So how do you get ready for the Multi-Speed IT Delivery Model?

  • Release Strategy (Agile) – Identify functionality that requires changes in multiple systems and ones that can be done in isolation. If you follow an Agile approach, you can align every n-th release for releasing functionality that is aligned while the releases in between can deliver isolated changes for the fast moving applications.
  • Application Architecture – Use versioned interface agreements so that you can decouple the gears (read applications) temporarily. This means you can release a new version of a backend system or a front-end system without impacting current functionality of the other. Once the other system catches up, new functionality becomes available across the system. This allows you to keep to your individual release schedule, which in turn means delivery is a lot less complex and interdependent. In the picture I used above, think of this as the clutch that temporarily disengages the gears.
  • Technical Practices and Tools (DevOps) – If the application architecture decoupling is the clutch, then the technical practices and tools are the grease. This is where DevOps comes into the picture. The whole idea of the Multi-Speed IT is to make the delivery of functionality less interdependent. On the flip side, you need to spend more effort on getting the right practices and tools in place to support this. For example you want to make sure that you can quickly test the different interface versions with automated testing, you need to have good version control to make sure you have in place the right components for each application, you also want to make sure you can manage your codeline very well through abstractions and branching where required. And the basics of configuration management, packaging and deployment will become even more important as you want to reduce the number of variables you have to deal with in your environments. You better remove those variables introduced through manual steps by having these processes completely automated.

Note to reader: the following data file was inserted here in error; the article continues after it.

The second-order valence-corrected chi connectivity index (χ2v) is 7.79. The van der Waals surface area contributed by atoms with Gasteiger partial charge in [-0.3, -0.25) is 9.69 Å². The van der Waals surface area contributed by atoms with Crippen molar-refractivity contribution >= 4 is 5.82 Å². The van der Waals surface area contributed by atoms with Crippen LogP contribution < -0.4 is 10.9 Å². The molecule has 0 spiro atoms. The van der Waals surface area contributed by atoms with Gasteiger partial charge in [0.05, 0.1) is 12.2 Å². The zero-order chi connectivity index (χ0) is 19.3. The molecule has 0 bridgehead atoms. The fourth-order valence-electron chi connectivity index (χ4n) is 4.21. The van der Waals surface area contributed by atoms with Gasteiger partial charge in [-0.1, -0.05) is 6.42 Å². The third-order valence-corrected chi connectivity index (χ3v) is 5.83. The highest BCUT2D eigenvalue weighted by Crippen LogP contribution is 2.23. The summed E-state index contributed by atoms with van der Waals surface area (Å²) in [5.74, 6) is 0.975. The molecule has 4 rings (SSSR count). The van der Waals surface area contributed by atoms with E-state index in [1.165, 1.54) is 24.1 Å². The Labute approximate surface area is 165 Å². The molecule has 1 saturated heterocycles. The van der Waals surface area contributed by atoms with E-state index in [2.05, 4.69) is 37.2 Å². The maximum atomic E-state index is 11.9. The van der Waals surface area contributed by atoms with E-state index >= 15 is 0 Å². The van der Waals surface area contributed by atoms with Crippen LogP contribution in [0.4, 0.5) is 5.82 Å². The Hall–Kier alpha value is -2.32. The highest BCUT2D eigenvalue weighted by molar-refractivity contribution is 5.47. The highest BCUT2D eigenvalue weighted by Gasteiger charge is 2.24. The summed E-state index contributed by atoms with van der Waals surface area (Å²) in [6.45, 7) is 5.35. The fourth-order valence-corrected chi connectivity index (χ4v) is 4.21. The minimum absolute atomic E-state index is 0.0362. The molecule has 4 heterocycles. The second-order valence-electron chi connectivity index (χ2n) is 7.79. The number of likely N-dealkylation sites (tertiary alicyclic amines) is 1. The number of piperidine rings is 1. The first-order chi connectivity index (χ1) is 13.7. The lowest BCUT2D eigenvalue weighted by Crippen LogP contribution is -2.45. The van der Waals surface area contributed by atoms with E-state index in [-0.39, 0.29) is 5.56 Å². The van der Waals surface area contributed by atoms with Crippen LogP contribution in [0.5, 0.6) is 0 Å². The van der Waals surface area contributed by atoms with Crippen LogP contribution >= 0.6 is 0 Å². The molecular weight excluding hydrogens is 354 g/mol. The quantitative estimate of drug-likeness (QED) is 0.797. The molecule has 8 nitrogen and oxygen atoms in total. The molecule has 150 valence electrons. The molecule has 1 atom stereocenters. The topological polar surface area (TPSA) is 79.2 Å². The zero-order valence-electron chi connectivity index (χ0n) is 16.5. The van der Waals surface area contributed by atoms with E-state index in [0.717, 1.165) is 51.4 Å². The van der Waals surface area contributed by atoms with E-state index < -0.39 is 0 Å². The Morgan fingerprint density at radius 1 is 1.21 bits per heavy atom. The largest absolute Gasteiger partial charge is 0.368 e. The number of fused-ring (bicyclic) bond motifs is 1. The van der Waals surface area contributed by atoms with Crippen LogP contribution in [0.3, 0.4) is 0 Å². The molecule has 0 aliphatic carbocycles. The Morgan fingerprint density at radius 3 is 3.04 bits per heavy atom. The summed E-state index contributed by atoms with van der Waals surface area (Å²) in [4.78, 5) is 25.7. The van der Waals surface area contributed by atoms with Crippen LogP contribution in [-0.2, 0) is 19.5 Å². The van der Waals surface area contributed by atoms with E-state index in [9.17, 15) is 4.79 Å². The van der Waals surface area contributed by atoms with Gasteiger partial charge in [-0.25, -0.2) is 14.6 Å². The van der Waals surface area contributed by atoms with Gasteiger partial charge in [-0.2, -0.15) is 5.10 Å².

• Testing strategies – Given that you are now dealing with multiple versions of components being in the environment at the same time, you have to rethink your testing strategies. The rules of combinatorics make it very clear that it only takes a few different variables before it becomes unmanageable to test all permutations. So we need to think about different testing strategies that focus on valid permutations and risk profiles. After all, functionality that is not yet live requires less testing than the ones that will go live next.